So, time for a long-overdue post about Crow on the iDevices.

I’ve long been a fan of the Starfox-style rail shooters- it’s sad that there aren’t more of them out there. I picked up Crow on the iPhone after seeing a series of good reviews- it’s not as long or polished as a full-size effort, but it’s a solid little game.

The game’s somewhat gothy setting puts you in control of a Crow, an emissary from the spirit world in this setting. An unseen spirit gives you orders to curse various foes, while a second voice implores you to spare them instead. Whose orders will you take? Realistically, it’s all pretty predictable, and there doesn’t seem to be a whole lot of overall change in the plot in response to your choices (save perhaps the final enemy), but the plot isn’t the real attraction to the game to begin with.

The rail-shooter sections are smooth and pretty, and work very well. You control the crow using the touch-screen as a mouse, much like in any number of iOS shooters; it’s responsive and smooth. Your offensive and defensive spells are triggered using gestures- a diagonal swipe on an enemy attacks it and a circle drawn on the screen creates a defensive shield. The levels start to feel a bit repetitive after a while, but the game is short enough that it didn’t realy botter me.

The only thing about the game that I wasn’t quite so fond of was the “hunt-for-hidden-items” sections that bookend the action levels. These allow you to earn more ‘trinkets’ by flying around, and they do show off the area you’re in, but they feel like an unneccecary break in the action and finding trinkets can be a bit irritating. While they can be skipped and the game would probably seem a bit sparse without them, I would have preferred some other sort of minigame- or at least some more rail-shooter levels!

Crow is good, solid, pretty fun- I enjoyed it quite a bit, and I’d say it’s worth the $3.

– HC


Some games I’ve played recently, none of which are quite notable enough to write up a full article about:

Astronot (iOS): An unapologitically low-res IOs metroidvania somewhere between Metroid 2 and Redder in terms of complexity (one ‘scrambled’ screen I ran into hints at a reference to the second, but it may also have been an honest bug). There are only a handful of powerups to collect and enemies to defeat, and a lot of space to explore. I eventually gave up on it due to the lack of an automap and a a few poor presentation decisions- mostly centering around insufficient differentiation between foreground and background tiles. Others may enjoy it more than I, and it’s lightweight if you’re itching for some exploration-on-the-go. There’s both a full and demo version available.

Platformines beta (PC): Perhaps best described as Borderlands by way of Metal Slug, this platformer/Roguelike is about exploring a randomly-generated cave in seach of a set of key items. Along the way, you’ll be looting treasure and stockpiling a set of also-randolmly-generated guns. It was a lot of fun for the two hours or so I played the beta for; while I’m not entirely sure that there’s enough meat to the game to keep it interesting for the advertised 5-10-hour playtime, it’s worth keeping an eye on. The beta can be downloaded here, and there’s a trailer available here.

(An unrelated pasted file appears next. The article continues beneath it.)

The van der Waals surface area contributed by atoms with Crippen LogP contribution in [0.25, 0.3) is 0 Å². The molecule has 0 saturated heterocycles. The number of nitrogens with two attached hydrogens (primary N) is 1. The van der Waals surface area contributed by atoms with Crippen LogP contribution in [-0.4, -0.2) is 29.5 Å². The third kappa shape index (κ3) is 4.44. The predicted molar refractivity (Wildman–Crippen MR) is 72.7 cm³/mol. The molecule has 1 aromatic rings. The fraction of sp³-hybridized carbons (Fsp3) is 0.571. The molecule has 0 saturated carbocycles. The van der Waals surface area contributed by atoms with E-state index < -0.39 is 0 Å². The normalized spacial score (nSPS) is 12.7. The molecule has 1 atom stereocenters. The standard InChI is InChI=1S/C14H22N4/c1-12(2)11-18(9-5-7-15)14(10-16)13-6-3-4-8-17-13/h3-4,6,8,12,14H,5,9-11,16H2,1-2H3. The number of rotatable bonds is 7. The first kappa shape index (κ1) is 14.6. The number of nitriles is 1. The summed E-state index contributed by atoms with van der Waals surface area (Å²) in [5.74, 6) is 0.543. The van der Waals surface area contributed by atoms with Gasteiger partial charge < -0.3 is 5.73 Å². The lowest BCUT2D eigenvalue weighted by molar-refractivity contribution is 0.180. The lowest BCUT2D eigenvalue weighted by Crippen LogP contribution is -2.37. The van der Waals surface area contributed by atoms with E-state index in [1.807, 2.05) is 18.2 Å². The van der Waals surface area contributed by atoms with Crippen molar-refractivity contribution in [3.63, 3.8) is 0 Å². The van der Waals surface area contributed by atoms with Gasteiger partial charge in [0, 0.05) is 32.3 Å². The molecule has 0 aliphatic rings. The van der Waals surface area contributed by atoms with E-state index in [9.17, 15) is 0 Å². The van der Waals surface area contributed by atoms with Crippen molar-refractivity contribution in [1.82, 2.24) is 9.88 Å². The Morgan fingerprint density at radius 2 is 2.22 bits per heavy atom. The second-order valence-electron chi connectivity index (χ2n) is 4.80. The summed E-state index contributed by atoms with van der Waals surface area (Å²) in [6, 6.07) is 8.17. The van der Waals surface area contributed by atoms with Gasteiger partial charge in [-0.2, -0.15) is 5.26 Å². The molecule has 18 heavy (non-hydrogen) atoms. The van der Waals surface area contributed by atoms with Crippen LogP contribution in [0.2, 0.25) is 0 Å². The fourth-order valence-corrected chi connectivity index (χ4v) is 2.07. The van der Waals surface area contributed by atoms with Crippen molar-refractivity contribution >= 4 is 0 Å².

Blind Man’s Dungeon (iOS): Japanese developer Skipmore has produced a number of small, free games for iOS, including Rotten Tangerines, my second-favorite tangerine-themed video game. Blind Man’s Dungeon is their latest, following a hero who’s decided to blindly charge into his local dungeon, with the plan of left-hand-ruling his way to treasure and glory.

Note to aspiring adventurers: This is not a good plan. Do not do this.

You control a fairy with the power to create temporary walls; your goal is to use this power to guide the hero, who will turn left whenever he bumps into a solid object, toward treasure to collect and monsters to slay, while avoiding hazards along the way. Collecting treasure creates traps which will damage the hero if he crosses them; while the hero is capable of destroying most monsters, there are also some that will damage him as well. I’m not sure how long the concept will stay fresh, but it’s been pretty decent so far. It’s also ad-supported and downloadable for free here.

Oniken (PC): This one has been making the rounds on a number of news sites, so you’ve probably seen it before. The upshot: It’s a NES-style platformer recently released, starring a sword-wielding Kenshiro lookalike on his quest to defeat the robotic Oniken. It has the difficulty level you’d expect from an NES game- it certainly doesn’t pull its punches- but it has the smoother controls of a modern platformer. It feels a bit like Shatterhand, or one of the NES-era Ninja Gaiden games; it’s solid, although it admittedly didn’t do a whole lot for me. The full game costs $5; I’ve only played the demo, available on their website.

– HC